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This deeply affecting and love-affirming novel by Zülfü Livaneli, filled with World War II sadness and guilt, is a powerful story based on a true, nearly unknown tragedy, the sinking of the Struma, an old cattle ship carrying almost eight hundred Jewish refugees in December, 1941. Leaving Romania and headed for Palestine, it was overcrowded, underpowered, and unsafe. Barely arriving in Istanbul after several engine failures on the way from Romania, it waited with all passengers for seventy days, hoping for the necessary visas for Palestine. The British, governing Palestine under a mandate from the League of Nations, were unwavering in their refusal to grant the permits. The Turks, too, feared that the almost eight-hundred passengers would become the responsibility of Turkey if they were released into Turkey, and returning them to Romania was out of the question. Finally, with the Turks and the British at an impasse, the disabled ship and its passengers were towed out of the harbor into the Black Sea and abandoned. The following day, a torpedo, fired by a Russian submarine, obliterated the ship, killing the entire crew and all passengers but one. Turkish author Zulfu Livanelli devotes this novel to the stories, past and present, connected with the Struma, especially the love story of Maximilian Wagner and his bride, Nadia. With its vivid historical setting, believable characters, constant action, and a narrative which moves around in time, even through the worst, even unimaginable, horrors of war, this remains a narrative in which love still, somehow, survives.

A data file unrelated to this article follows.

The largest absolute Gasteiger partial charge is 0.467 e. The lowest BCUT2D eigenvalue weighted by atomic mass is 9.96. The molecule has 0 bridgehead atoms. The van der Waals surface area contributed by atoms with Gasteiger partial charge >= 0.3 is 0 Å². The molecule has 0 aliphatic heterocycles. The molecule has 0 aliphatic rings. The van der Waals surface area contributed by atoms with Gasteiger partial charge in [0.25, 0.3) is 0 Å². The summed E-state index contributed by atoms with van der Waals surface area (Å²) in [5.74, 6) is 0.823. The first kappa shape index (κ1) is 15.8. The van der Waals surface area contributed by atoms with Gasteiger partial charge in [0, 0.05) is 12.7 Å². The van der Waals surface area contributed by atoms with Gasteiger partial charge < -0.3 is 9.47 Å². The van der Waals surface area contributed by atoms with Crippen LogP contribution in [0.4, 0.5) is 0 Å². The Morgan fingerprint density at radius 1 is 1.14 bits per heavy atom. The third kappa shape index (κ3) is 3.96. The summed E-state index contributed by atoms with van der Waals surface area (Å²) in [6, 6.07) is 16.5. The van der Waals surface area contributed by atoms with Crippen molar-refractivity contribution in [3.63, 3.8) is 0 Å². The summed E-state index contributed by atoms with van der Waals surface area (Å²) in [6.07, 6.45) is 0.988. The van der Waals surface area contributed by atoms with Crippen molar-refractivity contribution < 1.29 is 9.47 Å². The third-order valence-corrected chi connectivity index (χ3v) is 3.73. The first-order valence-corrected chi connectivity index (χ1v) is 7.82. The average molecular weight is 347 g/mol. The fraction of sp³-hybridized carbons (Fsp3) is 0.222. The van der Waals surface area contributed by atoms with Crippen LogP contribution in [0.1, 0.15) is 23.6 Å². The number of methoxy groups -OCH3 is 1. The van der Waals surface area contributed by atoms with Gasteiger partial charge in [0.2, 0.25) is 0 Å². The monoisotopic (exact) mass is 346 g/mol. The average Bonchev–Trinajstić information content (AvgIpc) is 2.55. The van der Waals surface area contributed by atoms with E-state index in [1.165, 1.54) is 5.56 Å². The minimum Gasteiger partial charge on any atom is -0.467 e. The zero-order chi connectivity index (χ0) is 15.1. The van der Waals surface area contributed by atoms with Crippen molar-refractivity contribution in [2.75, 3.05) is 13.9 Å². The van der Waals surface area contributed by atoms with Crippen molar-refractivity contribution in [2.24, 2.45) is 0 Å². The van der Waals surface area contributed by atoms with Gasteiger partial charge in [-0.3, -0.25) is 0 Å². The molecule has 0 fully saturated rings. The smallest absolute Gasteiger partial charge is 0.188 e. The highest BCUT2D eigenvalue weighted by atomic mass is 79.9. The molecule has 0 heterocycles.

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In this magnificent collection of short stories, Edwidge Danticat always goes straight to the point, but she does so with grace and an honesty that leads each reader to come to new recognitions about life and death, hope and despair, and love and marriage. As individuals and families face their lives both separately and together, Danticat’s stories cast an almost hypnotic power over her readers as the characters share their lives while they make decisions about who they are, how much responsibility they have for their own difficulties, and what kind of future they may be creating for themselves and others. There is no easy sentimentality here: Danticat’s tough characters have learned from their experiences that life is hard, and that any sweet memories they have must be treasured for what they are – partly the result of their own behavior and commitments, and partly the result of fate – inescapable, changeable, and often cruel. Set in New York, Miami’s Little Haiti, and the island of Haiti, the author creates a vibrant picture of the issues faced by first and second generation immigrants and their long-lasting connections to their heritage.